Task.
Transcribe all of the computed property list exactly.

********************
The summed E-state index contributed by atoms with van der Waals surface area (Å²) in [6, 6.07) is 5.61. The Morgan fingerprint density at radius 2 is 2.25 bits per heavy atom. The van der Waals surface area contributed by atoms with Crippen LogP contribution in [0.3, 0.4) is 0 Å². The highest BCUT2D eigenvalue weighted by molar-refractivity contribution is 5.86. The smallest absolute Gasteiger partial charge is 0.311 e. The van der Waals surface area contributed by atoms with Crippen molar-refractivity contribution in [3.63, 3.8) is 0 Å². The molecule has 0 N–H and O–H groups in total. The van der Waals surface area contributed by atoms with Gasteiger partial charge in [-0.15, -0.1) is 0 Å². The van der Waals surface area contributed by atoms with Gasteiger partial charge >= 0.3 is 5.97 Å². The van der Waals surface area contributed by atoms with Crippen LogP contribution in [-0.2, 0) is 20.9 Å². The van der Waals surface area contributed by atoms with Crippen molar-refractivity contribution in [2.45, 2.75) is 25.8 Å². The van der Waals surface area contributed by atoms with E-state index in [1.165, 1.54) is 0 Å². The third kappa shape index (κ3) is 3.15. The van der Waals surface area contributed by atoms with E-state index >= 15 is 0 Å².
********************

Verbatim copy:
The summed E-state index contributed by atoms with van der Waals surface area (Å²) in [6, 6.07) is 5.61. The Morgan fingerprint density at radius 2 is 2.25 bits per heavy atom. The van der Waals surface area contributed by atoms with Crippen LogP contribution in [0.3, 0.4) is 0 Å². The highest BCUT2D eigenvalue weighted by molar-refractivity contribution is 5.86. The smallest absolute Gasteiger partial charge is 0.311 e. The van der Waals surface area contributed by atoms with Crippen molar-refractivity contribution in [3.63, 3.8) is 0 Å². The molecule has 0 N–H and O–H groups in total. The van der Waals surface area contributed by atoms with Gasteiger partial charge in [-0.15, -0.1) is 0 Å². The van der Waals surface area contributed by atoms with Gasteiger partial charge >= 0.3 is 5.97 Å². The van der Waals surface area contributed by atoms with Crippen LogP contribution in [-0.2, 0) is 20.9 Å². The van der Waals surface area contributed by atoms with Crippen molar-refractivity contribution in [2.45, 2.75) is 25.8 Å². The van der Waals surface area contributed by atoms with E-state index in [1.165, 1.54) is 0 Å². The third kappa shape index (κ3) is 3.15. The van der Waals surface area contributed by atoms with E-state index >= 15 is 0 Å².